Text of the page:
How DBT helps when the client has something difficult to tell the therapist

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Previously, I’ve written about the framework DBT provides to help therapists address therapy interfering behaviors in session with their clients.

But what if the client feels the therapist is engaging in behaviors that interfere with treatment? How do you have these conversations? DBT offers some guidelines about this as well. (Frankly, these strategies may help you have courageous conversations with ANYONE important in your life.)

1. Remember: In DBT the therapist and client are considered to have a relationship between equals. This suggests that it is reasonable – perhaps even EXPECTED – that if you have a problem with the other person, you will talk about it.

This is true in most relationships, why should the therapy relationship be different?  Find a nonjudgmental/compassionate way to understand the therapist’s behavior. Try to remember that your therapist is on your side, that she or he is human, and that we all make mistakes. In DBT we call this “phenomenological empathy.”

2. Before having the conversation, do some prep work. This is not a conversation to take lightly, and it requires some thinking-through before executing.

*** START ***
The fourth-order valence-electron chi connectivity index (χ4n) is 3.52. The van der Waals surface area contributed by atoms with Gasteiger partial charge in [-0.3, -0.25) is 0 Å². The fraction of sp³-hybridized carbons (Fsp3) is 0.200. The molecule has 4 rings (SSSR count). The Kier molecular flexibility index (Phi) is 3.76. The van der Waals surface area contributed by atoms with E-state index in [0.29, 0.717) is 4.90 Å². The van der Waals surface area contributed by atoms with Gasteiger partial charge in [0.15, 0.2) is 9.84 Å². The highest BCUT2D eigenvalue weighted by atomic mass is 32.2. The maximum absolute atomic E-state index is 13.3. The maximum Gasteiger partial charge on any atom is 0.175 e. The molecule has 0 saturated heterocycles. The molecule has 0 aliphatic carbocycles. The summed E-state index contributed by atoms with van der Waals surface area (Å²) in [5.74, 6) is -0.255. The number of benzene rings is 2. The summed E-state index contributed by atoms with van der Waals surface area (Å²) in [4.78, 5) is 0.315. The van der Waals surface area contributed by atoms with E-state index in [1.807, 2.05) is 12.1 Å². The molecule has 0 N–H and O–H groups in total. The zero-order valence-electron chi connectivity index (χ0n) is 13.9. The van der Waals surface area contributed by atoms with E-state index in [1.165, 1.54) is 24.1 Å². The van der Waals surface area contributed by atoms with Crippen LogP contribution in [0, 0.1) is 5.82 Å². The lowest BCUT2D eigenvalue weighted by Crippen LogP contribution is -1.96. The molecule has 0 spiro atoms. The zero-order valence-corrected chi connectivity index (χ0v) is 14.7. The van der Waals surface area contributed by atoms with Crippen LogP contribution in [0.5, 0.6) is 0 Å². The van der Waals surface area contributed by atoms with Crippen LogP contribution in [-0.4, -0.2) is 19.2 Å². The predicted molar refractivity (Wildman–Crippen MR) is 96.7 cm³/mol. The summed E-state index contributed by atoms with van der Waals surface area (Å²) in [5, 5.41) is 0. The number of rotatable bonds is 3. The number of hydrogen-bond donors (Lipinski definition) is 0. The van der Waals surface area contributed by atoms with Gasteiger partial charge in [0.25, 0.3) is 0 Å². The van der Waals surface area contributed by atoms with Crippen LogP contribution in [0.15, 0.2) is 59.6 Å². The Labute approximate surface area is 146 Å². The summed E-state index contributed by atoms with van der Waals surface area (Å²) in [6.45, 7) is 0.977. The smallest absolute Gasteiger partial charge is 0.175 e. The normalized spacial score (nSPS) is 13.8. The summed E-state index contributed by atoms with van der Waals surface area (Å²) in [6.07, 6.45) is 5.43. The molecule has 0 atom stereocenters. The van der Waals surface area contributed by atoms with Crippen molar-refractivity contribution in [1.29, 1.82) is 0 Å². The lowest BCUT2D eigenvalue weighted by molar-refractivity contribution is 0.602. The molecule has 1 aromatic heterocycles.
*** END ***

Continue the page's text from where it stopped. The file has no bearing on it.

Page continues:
Clarify the issue in your mind: What exactly is the problem you want to discuss with your therapist? Make it behavioral and objective. For example:

  • You are wondering if your symptoms are improving.
  • You would like your therapist to give you more validating statements.
  • It would help for the therapist to push you harder and focus on change.
  • You want your therapist to start sessions on time.
  • Your therapist said something in the last session that has left you feeling judged and confused.

Practice your emotion regulation and distress tolerance skills to effectively manage your emotions.

3. Consider putting the issue on the DBT session agenda. If you need to have a difficult conversation with your therapist, add it to Target 2 when setting the agenda for the session. This puts it out in the open and decreases the possibility that you will run out of time (or avoid bringing it up in the first place). In session, observe and describe the behavior and why you see it as a problem. Consider using your Interpersonal effectiveness skills.

4. Ask for collaboration on what to do about it. Can we talk about how to best handle this? And Reinforce your therapist for collaboration. Thanks for hearing me out… Thanks for being willing to work on this with me…  It really means a lot to me….  (even therapists need to hear some positive words).

Remember that you can practice having this conversation in your DBT skills group or get some coaching from your skills group leader. If you are not in a DBT skills group, find one; it will change your life.

Go forth and have courageous conversations!


About the Author:

Dr. Lucene Wisniewski is an internationally recognized leader in eating disorder treatment and Dialectical Behavior Therapy, with more than 25 years of clinical and training experience. She may be reached for consultation through the "contact" page on this website.